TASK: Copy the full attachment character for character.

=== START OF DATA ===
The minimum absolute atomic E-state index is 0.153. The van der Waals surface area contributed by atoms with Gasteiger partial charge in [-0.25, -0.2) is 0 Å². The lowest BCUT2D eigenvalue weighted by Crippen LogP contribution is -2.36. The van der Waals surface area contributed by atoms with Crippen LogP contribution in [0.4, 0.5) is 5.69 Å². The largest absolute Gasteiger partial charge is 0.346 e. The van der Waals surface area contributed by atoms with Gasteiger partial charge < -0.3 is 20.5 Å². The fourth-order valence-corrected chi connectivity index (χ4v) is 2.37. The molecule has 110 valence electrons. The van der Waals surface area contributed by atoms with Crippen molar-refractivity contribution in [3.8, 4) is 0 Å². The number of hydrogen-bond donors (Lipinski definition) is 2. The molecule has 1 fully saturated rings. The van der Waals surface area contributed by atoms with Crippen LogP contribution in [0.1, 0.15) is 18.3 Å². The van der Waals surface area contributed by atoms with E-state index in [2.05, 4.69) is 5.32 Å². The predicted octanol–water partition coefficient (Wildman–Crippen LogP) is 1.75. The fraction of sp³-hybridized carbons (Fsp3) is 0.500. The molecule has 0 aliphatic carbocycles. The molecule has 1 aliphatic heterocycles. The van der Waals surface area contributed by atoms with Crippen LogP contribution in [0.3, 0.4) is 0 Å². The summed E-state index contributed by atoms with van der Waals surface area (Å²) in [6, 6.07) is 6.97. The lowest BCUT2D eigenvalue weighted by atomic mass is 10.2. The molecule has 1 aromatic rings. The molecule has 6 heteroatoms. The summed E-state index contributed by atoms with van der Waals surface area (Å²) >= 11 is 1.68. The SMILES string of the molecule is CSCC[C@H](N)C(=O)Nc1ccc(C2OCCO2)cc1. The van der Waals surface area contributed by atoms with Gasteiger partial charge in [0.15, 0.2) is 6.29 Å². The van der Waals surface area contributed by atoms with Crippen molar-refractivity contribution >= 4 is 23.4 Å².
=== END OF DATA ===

The minimum absolute atomic E-state index is 0.153. The van der Waals surface area contributed by atoms with Gasteiger partial charge in [-0.25, -0.2) is 0 Å². The lowest BCUT2D eigenvalue weighted by Crippen LogP contribution is -2.36. The van der Waals surface area contributed by atoms with Crippen LogP contribution in [0.4, 0.5) is 5.69 Å². The largest absolute Gasteiger partial charge is 0.346 e. The van der Waals surface area contributed by atoms with Gasteiger partial charge < -0.3 is 20.5 Å². The fourth-order valence-corrected chi connectivity index (χ4v) is 2.37. The molecule has 110 valence electrons. The van der Waals surface area contributed by atoms with Crippen molar-refractivity contribution in [3.8, 4) is 0 Å². The number of hydrogen-bond donors (Lipinski definition) is 2. The molecule has 1 fully saturated rings. The van der Waals surface area contributed by atoms with Crippen LogP contribution in [0.1, 0.15) is 18.3 Å². The van der Waals surface area contributed by atoms with E-state index in [2.05, 4.69) is 5.32 Å². The predicted octanol–water partition coefficient (Wildman–Crippen LogP) is 1.75. The fraction of sp³-hybridized carbons (Fsp3) is 0.500. The molecule has 0 aliphatic carbocycles. The molecule has 1 aliphatic heterocycles. The van der Waals surface area contributed by atoms with Crippen LogP contribution in [0.3, 0.4) is 0 Å². The summed E-state index contributed by atoms with van der Waals surface area (Å²) in [6, 6.07) is 6.97. The lowest BCUT2D eigenvalue weighted by atomic mass is 10.2. The molecule has 1 aromatic rings. The molecule has 6 heteroatoms. The summed E-state index contributed by atoms with van der Waals surface area (Å²) >= 11 is 1.68. The SMILES string of the molecule is CSCC[C@H](N)C(=O)Nc1ccc(C2OCCO2)cc1. The van der Waals surface area contributed by atoms with Gasteiger partial charge in [0.15, 0.2) is 6.29 Å². The van der Waals surface area contributed by atoms with Crippen molar-refractivity contribution >= 4 is 23.4 Å².